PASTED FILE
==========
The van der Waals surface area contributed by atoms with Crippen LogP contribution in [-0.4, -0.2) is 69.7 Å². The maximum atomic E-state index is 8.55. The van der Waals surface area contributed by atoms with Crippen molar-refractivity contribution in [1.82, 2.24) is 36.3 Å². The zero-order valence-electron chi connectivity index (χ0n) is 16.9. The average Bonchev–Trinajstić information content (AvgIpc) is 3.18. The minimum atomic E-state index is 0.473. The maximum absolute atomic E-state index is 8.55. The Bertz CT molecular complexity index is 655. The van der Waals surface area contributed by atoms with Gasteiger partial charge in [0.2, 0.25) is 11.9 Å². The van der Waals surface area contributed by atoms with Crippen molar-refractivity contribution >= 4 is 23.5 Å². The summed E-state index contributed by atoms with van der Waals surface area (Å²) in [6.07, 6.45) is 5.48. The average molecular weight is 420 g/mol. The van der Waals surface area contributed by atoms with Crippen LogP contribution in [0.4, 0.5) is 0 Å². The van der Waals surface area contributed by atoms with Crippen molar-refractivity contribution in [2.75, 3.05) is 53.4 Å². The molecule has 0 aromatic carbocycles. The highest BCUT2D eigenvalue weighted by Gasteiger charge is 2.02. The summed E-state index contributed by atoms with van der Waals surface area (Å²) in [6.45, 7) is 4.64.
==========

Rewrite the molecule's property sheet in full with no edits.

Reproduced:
The van der Waals surface area contributed by atoms with Crippen LogP contribution in [-0.4, -0.2) is 69.7 Å². The maximum atomic E-state index is 8.55. The van der Waals surface area contributed by atoms with Crippen molar-refractivity contribution in [1.82, 2.24) is 36.3 Å². The zero-order valence-electron chi connectivity index (χ0n) is 16.9. The average Bonchev–Trinajstić information content (AvgIpc) is 3.18. The minimum atomic E-state index is 0.473. The maximum absolute atomic E-state index is 8.55. The Bertz CT molecular complexity index is 655. The van der Waals surface area contributed by atoms with Gasteiger partial charge in [0.2, 0.25) is 11.9 Å². The van der Waals surface area contributed by atoms with Crippen molar-refractivity contribution >= 4 is 23.5 Å². The summed E-state index contributed by atoms with van der Waals surface area (Å²) in [6.07, 6.45) is 5.48. The average molecular weight is 420 g/mol. The van der Waals surface area contributed by atoms with Crippen LogP contribution in [0.4, 0.5) is 0 Å². The van der Waals surface area contributed by atoms with Crippen molar-refractivity contribution in [2.75, 3.05) is 53.4 Å². The molecule has 0 aromatic carbocycles. The highest BCUT2D eigenvalue weighted by Gasteiger charge is 2.02. The summed E-state index contributed by atoms with van der Waals surface area (Å²) in [6.45, 7) is 4.64.